Ivan A. Getting
Father of GPS
|© Copyright 2015
|Custom Forged Longitude
and Latitude House Signs
"Unique housewarming gift
for anyone with a special place."
|We gladly show our competition because we have the finest quality plaques at the lowest prices!
|EXPLORE OUR STORE AND FREE SERVICES!
All About Latitude & Longitude
About The Longitude Store
Father of the GPS System
Ivan Alexander Getting (January 18, 1912—
October 11, 2003) was an American physicist and
electrical engineer, credited (along with Bradford
Parkinson) with the development of the Global
Positioning System (GPS). He was the co-leader (the
other being Louis Ridenour) of the research group
which developed the SrCR-584, an automatic
microwave tracking fire-control system, which enabled
anti-aircraft guns to destroy a significant percentage of
the German V-1 flying bombs launched against
London near the end of World War II.
Ivan A. Getting was born on 18 January, 1912 in New
York City to family of Slovak immigrants and grew up
in Pittsburgh, Pennsylvania. He attended the
Massachusetts Institute of Technology as an Edison
Scholar and Oxford University as a Graduate Rhodes
Scholar, He worked at Harvard University on nuclear
instrumentation and cosmic rays and was Director of
the Division on Fire Control and Army Radar at the MIT
Radiation Laboratory, During the Second World War
he was a special consultant to Secretary of War Henry
L. Stimson on the Army’s use of radar. He also served
as head of the Naval Fire Control Section of the Office
of Scientific Research and Development, member of
the Combined Chiefs of Staff Committee on
Searchlight and Fire Control, and head of the Radar
Panel of the Research and Development Board of the
Department of Defense.
During the Korean War, Getting became Assistant for
Development Planning, Deputy Chief of Staff, United
States Air Force; and in 1951, Vice President for
Engineering and Research at the Raytheon
Corporation (1951-1960). While at Raytheon, Getting
also served on the Undersea Warfare Committee of
the National Research Council.
In 1960 Getting became founding President of the
Aerospace Corporation (1960-1977). The Corporation
was established at the request of the Secretary of the
Air Force as a non-profit organization to apply "the full
resources of modern science and technology to the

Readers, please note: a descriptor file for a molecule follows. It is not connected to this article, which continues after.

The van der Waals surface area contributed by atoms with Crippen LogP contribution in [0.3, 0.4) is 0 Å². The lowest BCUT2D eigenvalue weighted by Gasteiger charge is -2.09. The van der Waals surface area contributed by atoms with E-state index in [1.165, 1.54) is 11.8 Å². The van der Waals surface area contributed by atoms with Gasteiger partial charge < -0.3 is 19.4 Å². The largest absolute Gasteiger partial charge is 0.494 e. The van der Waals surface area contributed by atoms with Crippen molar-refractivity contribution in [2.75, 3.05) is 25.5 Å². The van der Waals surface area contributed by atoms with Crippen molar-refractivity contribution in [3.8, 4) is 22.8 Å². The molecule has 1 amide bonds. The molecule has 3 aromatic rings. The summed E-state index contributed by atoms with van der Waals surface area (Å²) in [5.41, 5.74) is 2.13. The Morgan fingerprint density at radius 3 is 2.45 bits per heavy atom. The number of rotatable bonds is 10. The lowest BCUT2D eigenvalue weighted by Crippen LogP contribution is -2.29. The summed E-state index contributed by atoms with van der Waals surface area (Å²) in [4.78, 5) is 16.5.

problem of achieving those continued advances in
.He was also involved in the development of the first
high-speed flip-flop circuit at Harvard. He also was
involved in the development of the Navy GFCS MK-56
anti-aircraft fire control system; as well as in the
development and building of a 350 MeV synchrotron at
MIT Radiation Laboratory. He also was involved in the
development of the Sparrow III and Hawk missile
systems; as well as commercial production of
transistors at Raytheon.
As a consultant to the US government: implementation
of the Quick Reaction Capability for Electronic
Counter-Measures; establishment of the SHAPE
(Supreme Headquarters Allied Parties in
Europe)Laboratory at the Hague; deployment of U.S. air
defense capability called the Semi-Automatic Ground
Environment (radar) system; direction of studies on MX
missile basing and long-range combat aircraft; technical
analysis and design of a long-range supersonic bomber
capable of reaching the former Soviet Union and
returning without refueling (Getting's work is credited in
the reinstatement of the B-1 bomber funding by the U.S.
As member of the Undersea Warfare Committee of
the National Research Council: Associate Director of
Project Nobska sponsored by the U.S. Navy and
concerning submarine warfare weapons;
recommended a submarine-based, solid-propellant
intermediate-range ballistic missile that formed the
basis for the Polaris missile.
In Aerospace Corporation: planning for new ballistic
missile systems; oversight of space launch systems;
development of high-powered chemical lasers;
contributions to the Mercury and Gemini space launch
Major awards and recognitions
• Presidential Medal of Merit (1948)
• The Naval Ordnance Development Award
• The Air Force Exceptional Service Award (1960)
• IEEE Aerospace and Electronic Systems
Pioneer Award (1975)
• The Kitty Hawk Award (1975)
• The Institute of Electrical and Electronic Engineer’
s Pioneer Award and Founders Medal (1989)
• The Department of Defense Medal for
Distinguished Public Service (1997)
|Getting in 1962 with American astronaut Alan Shepard
at The Aerospace Corporation.
ballistic missiles and space systems, which are basic to national security."
Getting was also a founding member of the Air Force Scientific Advisory
Group (later renamed the Scientific Advisory Board) and chair of its
Electronics Panel. In 1978 he served as President of the Institute of
Electrical and Electronics Engineers. He served on the Board of Directors
of the Northrop Corporation and the Board of Trustees of the
Environmental Research Institute of Michigan.
Getting retired from the Aerospace Corporation in 1977, and died on
October 11, 2003, in Coronado, California.
While at MIT Radiation Laboratory, Getting’s group developed the first
automatic microwave tracking fire control radar, the SCR 584. This
system, along with the proximity fuze, significantly reduced damage to
London by the V-1 flying bombs (also known as "doodlebugs" or "buzz
bombs") launched by Germany from June 1944 of the Second World
War, by enabling accurate anti-aircraft fire to destroy the missiles. On 28
August 1944, the last day on which significant numbers of V-1s were
launched against London, of 104 fired, 68 were destroyed by artillery, 16
by other means, and 16 crashed.